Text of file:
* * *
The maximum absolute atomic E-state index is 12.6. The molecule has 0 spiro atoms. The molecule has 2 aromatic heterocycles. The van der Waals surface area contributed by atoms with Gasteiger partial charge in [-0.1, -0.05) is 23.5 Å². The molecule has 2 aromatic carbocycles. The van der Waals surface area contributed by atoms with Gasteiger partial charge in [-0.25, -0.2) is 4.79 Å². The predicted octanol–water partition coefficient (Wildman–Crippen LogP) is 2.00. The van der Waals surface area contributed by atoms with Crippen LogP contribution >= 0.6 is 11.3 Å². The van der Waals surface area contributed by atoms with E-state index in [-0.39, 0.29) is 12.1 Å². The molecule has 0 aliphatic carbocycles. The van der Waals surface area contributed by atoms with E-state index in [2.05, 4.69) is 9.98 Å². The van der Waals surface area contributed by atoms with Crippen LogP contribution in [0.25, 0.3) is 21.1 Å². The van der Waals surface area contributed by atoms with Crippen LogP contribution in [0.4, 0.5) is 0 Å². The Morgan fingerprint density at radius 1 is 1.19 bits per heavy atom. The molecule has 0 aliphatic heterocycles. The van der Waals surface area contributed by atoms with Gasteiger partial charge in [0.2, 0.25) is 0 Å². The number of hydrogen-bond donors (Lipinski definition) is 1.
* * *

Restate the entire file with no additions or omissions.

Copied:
The maximum absolute atomic E-state index is 12.6. The molecule has 0 spiro atoms. The molecule has 2 aromatic heterocycles. The van der Waals surface area contributed by atoms with Gasteiger partial charge in [-0.1, -0.05) is 23.5 Å². The molecule has 2 aromatic carbocycles. The van der Waals surface area contributed by atoms with Gasteiger partial charge in [-0.25, -0.2) is 4.79 Å². The predicted octanol–water partition coefficient (Wildman–Crippen LogP) is 2.00. The van der Waals surface area contributed by atoms with Crippen LogP contribution >= 0.6 is 11.3 Å². The van der Waals surface area contributed by atoms with E-state index in [-0.39, 0.29) is 12.1 Å². The molecule has 0 aliphatic carbocycles. The van der Waals surface area contributed by atoms with E-state index in [2.05, 4.69) is 9.98 Å². The van der Waals surface area contributed by atoms with Crippen LogP contribution in [0.25, 0.3) is 21.1 Å². The van der Waals surface area contributed by atoms with Crippen LogP contribution in [0.4, 0.5) is 0 Å². The Morgan fingerprint density at radius 1 is 1.19 bits per heavy atom. The molecule has 0 aliphatic heterocycles. The van der Waals surface area contributed by atoms with Gasteiger partial charge in [0.2, 0.25) is 0 Å². The number of hydrogen-bond donors (Lipinski definition) is 1.